. . . . . . . . . Is just about here. It is on the weekend of February 2nd and 3rd and this years theme is to acknowledge the racing success of riders and machines, organisers, machine builders and even spectators that have been involved with the Classic Racing Register over the past 40 years. An important event that should not be missed. Having attended all the meetings either as a competitor or a spectator I have always enjoyed myself and I don’t expect the 40th to be any different.
So perhaps it is timely to post a brief report with some interesting photographs on last years event just to get you all keen for this coming weekend. (Knobster jokingly suggested that we use last years photos for this year and see if we can blag our way through it. What a guy!!)
Last years meeting was the celebration of the life of Geoff Perry, son of an equally successful racer and past club patron Len Perry. Just like his father, Geoff was a very talented racer whose life tragicly ended in the early 1970s in a plane crash in the US. Len always said that he would to see Geoffs Suzuki sounding off around Pukekohe once more. Just a shame that he was not around to see it, especially with the introduction of the newer Post Classic machines.
The prospect of some rain over the weekend may have kept a few away but then there are always the keen ones (or silly?) who will not be put off by such unconfirmed threats. However, a weekend event it may have been but Saturday rain did eventuate with racing pretty much washed out due to water pooling on the track causing concern for the track marshals who were worried over safety from aquaplaning. But Sunday, well what could one say? Cloudy skies, warm with occasional sunny bits and no real rain, just some light showers falling after 2pm.
With Saturdays rain issues we were not sure how the racing would be run on Sunday, if some of the classes would be combined to make up for Saturdays loss however what ever was done worked and everybody seemed to enjoy themselves.
There were some regular South Island competitors noticeably absent, no doubt because of the Burt Munro Rally and competition events happening the following weekend. To compete at Pukekohe one weekend and then at the Burt Munro the following weekend would definitely be a Munro Challenge.
The girders were well represented, although there could have been more, and as in true vintage style we photographed them in black and white (well actually in colour but with the press of a button, well its just magic). Some things do look good in black and white.
And now back into the modern world with colour.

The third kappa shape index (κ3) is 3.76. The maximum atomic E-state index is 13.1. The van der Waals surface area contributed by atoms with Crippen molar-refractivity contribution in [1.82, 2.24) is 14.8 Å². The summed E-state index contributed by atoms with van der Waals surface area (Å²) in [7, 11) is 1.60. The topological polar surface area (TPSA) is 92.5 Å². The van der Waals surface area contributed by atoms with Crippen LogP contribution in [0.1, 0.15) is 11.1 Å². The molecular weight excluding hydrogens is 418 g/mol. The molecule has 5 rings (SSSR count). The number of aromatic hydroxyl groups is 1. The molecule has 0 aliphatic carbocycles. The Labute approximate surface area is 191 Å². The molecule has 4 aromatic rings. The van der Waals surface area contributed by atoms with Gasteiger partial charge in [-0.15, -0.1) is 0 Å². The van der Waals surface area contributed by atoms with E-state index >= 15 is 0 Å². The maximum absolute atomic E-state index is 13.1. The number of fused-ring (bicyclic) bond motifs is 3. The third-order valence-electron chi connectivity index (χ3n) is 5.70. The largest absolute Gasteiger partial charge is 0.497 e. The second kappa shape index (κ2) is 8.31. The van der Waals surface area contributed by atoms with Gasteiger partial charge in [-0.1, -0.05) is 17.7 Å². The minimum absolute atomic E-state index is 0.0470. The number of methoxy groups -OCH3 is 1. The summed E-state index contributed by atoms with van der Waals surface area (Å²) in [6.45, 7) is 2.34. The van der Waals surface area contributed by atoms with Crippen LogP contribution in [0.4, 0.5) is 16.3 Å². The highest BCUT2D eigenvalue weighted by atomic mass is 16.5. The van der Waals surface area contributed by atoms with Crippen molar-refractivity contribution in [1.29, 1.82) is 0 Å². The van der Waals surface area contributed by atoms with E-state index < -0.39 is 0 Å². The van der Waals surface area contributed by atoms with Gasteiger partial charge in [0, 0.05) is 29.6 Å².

Pre War racers looking determined.
Knobster displaying his rather handsome chest with a trial Barnstormers T shirt. He has said that regrettably copies of his (wo)manly chest displaying the T shirt are the sole property of Mrs Knobster.
General racing of a mixed variety helped keep the spectators entertained. It can never be said enough that our sport is definitely entertaining.
And then there were the sidecars. These racers always provide a good spectacle for the public and with the newer corners in the back straight you can get closer to the racing.
Did this racer really need 2 swingers?
No 551. A interesting sidecar. Built in the early 1990s by Bruce Chapman it is powerd by a 800c 4 cylinder OHC Coventry Climax engine that was originaly fitted to a fire pump. Transmission is a 4 speed AMC gearbox. The machine seemed to suffer a few problems of overheating over the weekend but sounds nice on full throttle.
A not so little Miss McSnippy was quite surprised having looked at some of the photographs that yes there were women swingers. Although not keen to try this type of sport herself she did express admiration for these competitors.
BSA Broken? “Mmmm, do you think chewing gum will fix that?”
BSA #141 – A beautifully prepared little BSA 350 short stroke (or perhaps a 250?) based around the ever popular Gold Star models.. Skillfully made alloy petrol tank, seat unit, fairing and primary chain guard adorned this machine. Perhaps the most intriguing addition would be the external flywheel fitted to the outside of the engine drive sprocket. This most likely indicates radical shortening of the stroke of the motor to allow a bigger piston to provide an engine with over square dimensions. The shortening of the stroke can cause the piston to hit the crankshaft, so the outside diameter of the crank has to be reduced and the loss of this weight is replaced by the external flywheel. This was the sort of experimenting that BSAs designer Roland Pike experimented with while working at the BSA Works in the 1950s. To learn more about Roland and his amazing ideas just google him.
So, after all that, are your juices bubbling? Do you feel the need for a motorcycling fix? The gather your friends, family, and head on down to Pukekohe Park Raceway for another enjoyable time this coming weekend. We might see you there.